Date of Award
Doctor of Philosophy (PhD)
Chair and Committee
The studies reported here explore some of the cognitive contours of epistemic vigilance--that is, how the mind adaptively tracks and monitors information. These studies ask how the mind considers the source of new information when making epistemic judgments. Four experiments investigate the role of source information in modulating the "truth bias": an automatic tendency to presume new information is true). An evolutionary hypothesis is advanced: that a "support bias" exists for sources with special coalitional relevance: e.g., a best friend) that interacts with the truth bias to produce supportive patterns of recall that are unique to that source. Results partially support this hypothesis. Participants who read statements ostensibly from a real best friend: identified by participants) show patterns of recall that differ from recall for statements from other sources, and these patterns are consistent with a "support bias" interpretation. These results may be influenced by valence; using sources who are positive and negative: but not coalitional) also elicit modified patterns of recall--but not at the level of automatic belief. Finally, when the communicated content is precautionary information, evidence for the truth bias and the support bias disappears. The need for additional study of source-processing, and its relationship to statement structure and content, is discussed.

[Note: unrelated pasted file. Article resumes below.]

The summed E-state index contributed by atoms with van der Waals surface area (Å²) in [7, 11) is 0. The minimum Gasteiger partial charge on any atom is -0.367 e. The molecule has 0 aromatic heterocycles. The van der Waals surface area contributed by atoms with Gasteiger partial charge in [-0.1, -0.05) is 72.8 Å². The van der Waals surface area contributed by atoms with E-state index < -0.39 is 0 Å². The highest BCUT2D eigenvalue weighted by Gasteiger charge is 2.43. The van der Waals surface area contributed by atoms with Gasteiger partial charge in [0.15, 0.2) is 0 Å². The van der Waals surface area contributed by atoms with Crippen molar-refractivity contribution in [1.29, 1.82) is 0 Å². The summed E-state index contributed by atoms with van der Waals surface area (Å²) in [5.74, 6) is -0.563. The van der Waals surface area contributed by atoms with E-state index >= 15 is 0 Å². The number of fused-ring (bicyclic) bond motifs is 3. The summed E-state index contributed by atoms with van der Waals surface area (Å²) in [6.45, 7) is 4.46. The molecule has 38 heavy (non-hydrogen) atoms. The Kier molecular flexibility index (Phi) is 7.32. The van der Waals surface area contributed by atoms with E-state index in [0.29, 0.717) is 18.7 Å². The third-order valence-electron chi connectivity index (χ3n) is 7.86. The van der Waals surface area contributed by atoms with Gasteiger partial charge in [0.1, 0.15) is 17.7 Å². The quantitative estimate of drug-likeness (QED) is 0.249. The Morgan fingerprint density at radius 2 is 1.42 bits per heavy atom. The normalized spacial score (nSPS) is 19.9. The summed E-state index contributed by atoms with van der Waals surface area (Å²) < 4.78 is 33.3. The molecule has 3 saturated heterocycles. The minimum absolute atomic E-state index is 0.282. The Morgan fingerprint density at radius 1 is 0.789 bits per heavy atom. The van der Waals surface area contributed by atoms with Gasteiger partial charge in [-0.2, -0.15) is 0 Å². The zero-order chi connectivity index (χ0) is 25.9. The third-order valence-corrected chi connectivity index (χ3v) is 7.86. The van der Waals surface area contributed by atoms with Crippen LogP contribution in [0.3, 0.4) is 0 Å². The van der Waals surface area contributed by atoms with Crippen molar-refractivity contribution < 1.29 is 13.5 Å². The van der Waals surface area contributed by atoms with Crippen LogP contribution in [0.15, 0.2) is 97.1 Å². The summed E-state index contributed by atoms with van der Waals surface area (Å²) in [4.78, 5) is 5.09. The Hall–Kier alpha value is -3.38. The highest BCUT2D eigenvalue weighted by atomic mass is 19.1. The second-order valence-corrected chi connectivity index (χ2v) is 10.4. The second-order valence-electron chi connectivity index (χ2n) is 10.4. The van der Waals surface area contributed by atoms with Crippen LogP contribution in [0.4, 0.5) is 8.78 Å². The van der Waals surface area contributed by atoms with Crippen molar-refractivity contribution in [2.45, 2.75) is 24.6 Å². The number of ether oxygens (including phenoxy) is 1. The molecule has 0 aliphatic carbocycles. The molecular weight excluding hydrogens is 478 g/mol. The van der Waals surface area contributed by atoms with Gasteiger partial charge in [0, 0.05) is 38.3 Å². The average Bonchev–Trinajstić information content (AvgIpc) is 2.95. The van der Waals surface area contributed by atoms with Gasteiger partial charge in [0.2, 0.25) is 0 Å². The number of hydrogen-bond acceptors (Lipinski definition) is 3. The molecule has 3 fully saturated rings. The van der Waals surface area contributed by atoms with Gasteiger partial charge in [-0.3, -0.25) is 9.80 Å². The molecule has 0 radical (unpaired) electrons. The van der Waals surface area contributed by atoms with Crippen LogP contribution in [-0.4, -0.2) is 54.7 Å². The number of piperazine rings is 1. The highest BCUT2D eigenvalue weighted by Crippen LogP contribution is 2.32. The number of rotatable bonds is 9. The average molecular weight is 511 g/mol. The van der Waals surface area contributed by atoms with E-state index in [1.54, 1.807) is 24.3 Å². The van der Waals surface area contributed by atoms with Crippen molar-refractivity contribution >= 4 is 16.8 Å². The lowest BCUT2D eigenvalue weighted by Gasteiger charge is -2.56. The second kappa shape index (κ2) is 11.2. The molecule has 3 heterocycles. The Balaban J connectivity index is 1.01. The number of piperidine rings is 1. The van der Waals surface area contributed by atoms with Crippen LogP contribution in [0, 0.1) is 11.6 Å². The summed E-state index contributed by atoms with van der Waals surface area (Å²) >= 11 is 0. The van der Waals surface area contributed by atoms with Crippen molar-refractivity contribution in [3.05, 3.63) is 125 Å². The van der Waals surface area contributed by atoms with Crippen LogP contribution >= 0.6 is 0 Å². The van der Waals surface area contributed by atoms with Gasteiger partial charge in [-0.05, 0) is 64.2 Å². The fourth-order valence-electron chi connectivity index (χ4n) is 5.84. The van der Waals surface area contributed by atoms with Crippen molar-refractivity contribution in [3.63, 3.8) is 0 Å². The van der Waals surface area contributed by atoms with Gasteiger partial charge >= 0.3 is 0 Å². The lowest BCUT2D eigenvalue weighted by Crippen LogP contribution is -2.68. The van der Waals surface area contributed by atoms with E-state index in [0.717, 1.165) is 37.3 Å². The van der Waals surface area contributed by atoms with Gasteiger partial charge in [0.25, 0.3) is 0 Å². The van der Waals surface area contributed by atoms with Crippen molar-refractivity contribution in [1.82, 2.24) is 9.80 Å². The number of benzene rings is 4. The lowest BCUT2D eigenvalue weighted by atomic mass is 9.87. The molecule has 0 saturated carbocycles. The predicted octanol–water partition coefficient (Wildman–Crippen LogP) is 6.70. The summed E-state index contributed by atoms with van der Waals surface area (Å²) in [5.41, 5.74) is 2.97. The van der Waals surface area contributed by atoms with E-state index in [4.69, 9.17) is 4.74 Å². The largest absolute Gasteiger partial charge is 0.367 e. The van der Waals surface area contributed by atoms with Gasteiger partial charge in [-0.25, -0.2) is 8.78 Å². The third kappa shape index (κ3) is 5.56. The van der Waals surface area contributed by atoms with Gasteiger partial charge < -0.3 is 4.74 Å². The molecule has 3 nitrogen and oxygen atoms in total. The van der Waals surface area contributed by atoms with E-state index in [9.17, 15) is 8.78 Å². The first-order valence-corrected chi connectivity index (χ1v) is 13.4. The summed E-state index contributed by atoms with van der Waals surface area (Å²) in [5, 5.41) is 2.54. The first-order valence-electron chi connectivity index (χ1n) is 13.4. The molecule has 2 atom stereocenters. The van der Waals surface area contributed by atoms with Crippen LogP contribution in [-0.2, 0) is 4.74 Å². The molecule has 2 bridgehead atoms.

Bergstrom, Brian, "Epistemic Vigilance: The Error Management of Source Memory and Belief" (2012). All Theses and Dissertations (ETDs). 995.